There are scenes in Heaven that made me wince, and feel a terror at the simple fact that such deliberate humiliation can and does happen: the callous brutality of the teenage bullies is something that Kawakami excels at portraying. Even more impressive, though, is the way in which she communicates the reactions of the bullied child. It must be incredibly hard to write from the perspective of an adolescent without conferring on the character the wisdom and experience the adult author has gained, and Kawakami manages this superbly. There is something very real about the depth and intensity of their thinking process and their attempts to articulate what is happening to them, and the co-translation by Sam Bett and David Boyd is believably adolescent but never in the cringe-worthy manner of how an adult thinks a teenage boy would speak.
Perhaps one of the most striking things about Heaven is how different it is from Breasts and Eggs, and how versatile Kawakami is as a writer. There are recognisable traits, such as the focus on characters who don’t fit into standard expectations of “normality”, and the ability to convey so much detail in relatively few words, but the situation and plot are entirely new (which, however much I might love what an author has done before, is always a good thing in my view). Similarly, Bett and Boyd translate in a way that communicates the stylistic similarities or idiosyncrasies, but without producing a “flat-pack” translation, showing their understanding of and attention to what makes this book both recognisable and unique (including the particularly beautiful short sentences the narrator uses to try to understand his reaction to his growing intimacy with Kojima: “She liked my eyes. The memory stood on my chest. It was good and bad at the same time”). There is also a superb translation of wordplay involving the phrase “someday best” (a term I want to adopt and use regularly); in fact, the only negative point about reading Heaven was the way the Bryan Adams power ballad with the same title would not leave my head every time I picked up the book.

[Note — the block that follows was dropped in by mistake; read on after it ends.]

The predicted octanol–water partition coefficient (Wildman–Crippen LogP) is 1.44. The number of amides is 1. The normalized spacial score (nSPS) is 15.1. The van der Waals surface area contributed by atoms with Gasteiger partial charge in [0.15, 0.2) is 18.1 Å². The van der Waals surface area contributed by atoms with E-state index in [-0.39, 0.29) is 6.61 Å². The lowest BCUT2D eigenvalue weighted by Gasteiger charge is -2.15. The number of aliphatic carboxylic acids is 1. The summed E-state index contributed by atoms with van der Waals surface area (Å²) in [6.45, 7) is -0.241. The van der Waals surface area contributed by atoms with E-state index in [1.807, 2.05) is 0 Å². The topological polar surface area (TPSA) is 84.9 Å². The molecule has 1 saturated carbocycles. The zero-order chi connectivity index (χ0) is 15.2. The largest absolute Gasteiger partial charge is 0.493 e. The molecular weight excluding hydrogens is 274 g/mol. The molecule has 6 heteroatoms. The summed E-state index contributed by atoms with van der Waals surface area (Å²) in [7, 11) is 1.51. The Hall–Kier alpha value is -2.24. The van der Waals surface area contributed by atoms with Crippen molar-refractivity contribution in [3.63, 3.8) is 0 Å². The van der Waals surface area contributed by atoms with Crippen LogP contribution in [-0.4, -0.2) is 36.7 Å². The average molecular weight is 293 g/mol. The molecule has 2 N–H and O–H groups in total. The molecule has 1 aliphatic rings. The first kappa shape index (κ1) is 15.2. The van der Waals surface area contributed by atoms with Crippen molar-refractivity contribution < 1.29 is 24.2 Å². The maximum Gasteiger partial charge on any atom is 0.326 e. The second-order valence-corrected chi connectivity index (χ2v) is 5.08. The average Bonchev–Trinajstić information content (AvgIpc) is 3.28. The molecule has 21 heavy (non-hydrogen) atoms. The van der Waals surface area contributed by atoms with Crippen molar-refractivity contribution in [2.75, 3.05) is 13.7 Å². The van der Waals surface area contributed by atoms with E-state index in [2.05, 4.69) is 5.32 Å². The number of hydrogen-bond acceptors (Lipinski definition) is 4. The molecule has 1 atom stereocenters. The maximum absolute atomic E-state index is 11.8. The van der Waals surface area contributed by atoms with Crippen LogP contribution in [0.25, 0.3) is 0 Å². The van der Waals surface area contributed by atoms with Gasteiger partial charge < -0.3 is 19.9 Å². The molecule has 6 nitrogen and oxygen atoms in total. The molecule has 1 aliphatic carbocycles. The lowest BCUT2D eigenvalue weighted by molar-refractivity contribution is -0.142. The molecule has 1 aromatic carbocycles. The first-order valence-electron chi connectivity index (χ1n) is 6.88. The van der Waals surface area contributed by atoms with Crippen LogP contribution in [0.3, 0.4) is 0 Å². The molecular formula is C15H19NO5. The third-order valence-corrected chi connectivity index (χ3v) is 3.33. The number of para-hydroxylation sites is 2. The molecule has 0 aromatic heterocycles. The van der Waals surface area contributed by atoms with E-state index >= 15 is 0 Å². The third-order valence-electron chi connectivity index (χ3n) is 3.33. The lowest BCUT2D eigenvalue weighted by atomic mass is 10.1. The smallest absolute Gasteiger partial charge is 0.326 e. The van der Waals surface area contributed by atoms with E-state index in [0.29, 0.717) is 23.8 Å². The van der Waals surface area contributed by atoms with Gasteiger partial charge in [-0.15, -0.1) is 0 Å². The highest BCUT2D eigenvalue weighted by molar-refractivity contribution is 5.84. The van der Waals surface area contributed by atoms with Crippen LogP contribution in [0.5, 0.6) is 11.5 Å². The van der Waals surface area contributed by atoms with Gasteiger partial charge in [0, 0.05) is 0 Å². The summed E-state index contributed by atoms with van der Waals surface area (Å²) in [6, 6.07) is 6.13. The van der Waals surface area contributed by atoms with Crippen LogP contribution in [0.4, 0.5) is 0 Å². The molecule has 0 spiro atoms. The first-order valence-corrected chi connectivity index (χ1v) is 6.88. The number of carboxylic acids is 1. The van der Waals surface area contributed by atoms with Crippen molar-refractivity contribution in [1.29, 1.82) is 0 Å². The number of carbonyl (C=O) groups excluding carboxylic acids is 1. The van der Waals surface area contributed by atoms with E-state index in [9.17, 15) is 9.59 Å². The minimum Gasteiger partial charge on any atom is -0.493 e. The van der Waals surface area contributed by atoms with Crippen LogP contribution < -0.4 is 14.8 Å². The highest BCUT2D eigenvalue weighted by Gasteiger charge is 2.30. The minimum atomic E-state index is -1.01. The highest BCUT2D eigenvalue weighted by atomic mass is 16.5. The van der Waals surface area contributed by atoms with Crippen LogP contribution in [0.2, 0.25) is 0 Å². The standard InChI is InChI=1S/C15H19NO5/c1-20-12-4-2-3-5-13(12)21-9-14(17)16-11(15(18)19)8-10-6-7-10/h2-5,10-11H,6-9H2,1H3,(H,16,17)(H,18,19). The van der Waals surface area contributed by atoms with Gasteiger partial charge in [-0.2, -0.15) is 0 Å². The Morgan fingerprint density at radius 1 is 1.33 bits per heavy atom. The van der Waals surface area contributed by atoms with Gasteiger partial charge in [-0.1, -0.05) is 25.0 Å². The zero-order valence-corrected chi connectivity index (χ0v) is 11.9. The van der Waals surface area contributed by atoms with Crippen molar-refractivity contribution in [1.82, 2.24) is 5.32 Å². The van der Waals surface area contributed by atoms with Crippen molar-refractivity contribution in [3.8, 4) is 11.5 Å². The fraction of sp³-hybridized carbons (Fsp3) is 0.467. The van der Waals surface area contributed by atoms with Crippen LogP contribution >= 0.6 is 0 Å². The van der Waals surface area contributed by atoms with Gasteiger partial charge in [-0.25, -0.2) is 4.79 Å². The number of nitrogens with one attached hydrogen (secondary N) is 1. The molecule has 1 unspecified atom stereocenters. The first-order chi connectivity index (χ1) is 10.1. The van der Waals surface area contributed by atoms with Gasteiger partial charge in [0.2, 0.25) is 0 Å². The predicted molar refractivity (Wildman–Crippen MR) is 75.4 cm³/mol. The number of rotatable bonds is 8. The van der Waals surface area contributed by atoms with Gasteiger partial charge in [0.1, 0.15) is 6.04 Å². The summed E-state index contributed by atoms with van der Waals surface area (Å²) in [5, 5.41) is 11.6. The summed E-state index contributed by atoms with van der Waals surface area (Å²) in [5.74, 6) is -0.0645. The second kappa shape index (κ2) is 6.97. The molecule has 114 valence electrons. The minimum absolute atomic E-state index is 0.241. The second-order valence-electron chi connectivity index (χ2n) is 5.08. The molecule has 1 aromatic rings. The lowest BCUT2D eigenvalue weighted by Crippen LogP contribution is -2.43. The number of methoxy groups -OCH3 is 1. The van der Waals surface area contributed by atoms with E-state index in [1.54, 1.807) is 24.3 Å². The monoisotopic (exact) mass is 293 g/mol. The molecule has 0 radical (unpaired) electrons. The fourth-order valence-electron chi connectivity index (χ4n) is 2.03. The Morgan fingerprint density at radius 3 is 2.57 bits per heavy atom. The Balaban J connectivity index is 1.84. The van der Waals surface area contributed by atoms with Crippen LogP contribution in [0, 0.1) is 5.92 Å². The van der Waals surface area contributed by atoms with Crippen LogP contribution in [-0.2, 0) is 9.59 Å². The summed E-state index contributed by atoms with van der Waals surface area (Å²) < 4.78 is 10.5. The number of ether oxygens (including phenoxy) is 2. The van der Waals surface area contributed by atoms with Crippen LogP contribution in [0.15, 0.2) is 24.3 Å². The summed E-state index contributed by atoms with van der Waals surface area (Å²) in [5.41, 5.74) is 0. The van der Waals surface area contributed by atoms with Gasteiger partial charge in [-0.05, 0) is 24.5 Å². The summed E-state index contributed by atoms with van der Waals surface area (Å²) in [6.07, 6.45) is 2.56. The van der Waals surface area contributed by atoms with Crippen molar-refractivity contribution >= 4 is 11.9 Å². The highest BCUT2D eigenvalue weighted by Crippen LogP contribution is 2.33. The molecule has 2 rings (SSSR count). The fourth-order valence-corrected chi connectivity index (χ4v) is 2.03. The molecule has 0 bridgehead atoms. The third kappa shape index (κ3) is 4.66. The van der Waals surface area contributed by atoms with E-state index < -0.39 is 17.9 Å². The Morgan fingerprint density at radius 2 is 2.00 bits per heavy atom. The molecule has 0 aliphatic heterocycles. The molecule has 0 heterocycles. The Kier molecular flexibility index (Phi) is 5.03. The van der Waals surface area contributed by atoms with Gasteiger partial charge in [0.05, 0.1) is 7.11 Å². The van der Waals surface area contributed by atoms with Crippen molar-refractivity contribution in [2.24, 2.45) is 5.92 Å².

In fairness, though, the earworm isn’t Kawakami’s fault. And it would be a bit mean of me to blame Bett and Boyd, especially since the title is important in more than one way.
The ending of Heaven is not at all what I was expecting (also a good thing in my opinion – I don’t like predictable narratives): it made me see certain key sections and dialogues in a new light, and left me thinking about both the narrator and Kojima well after I closed the cover. This is a truly wonderful book: discomfiting, unsettling, and entirely unique.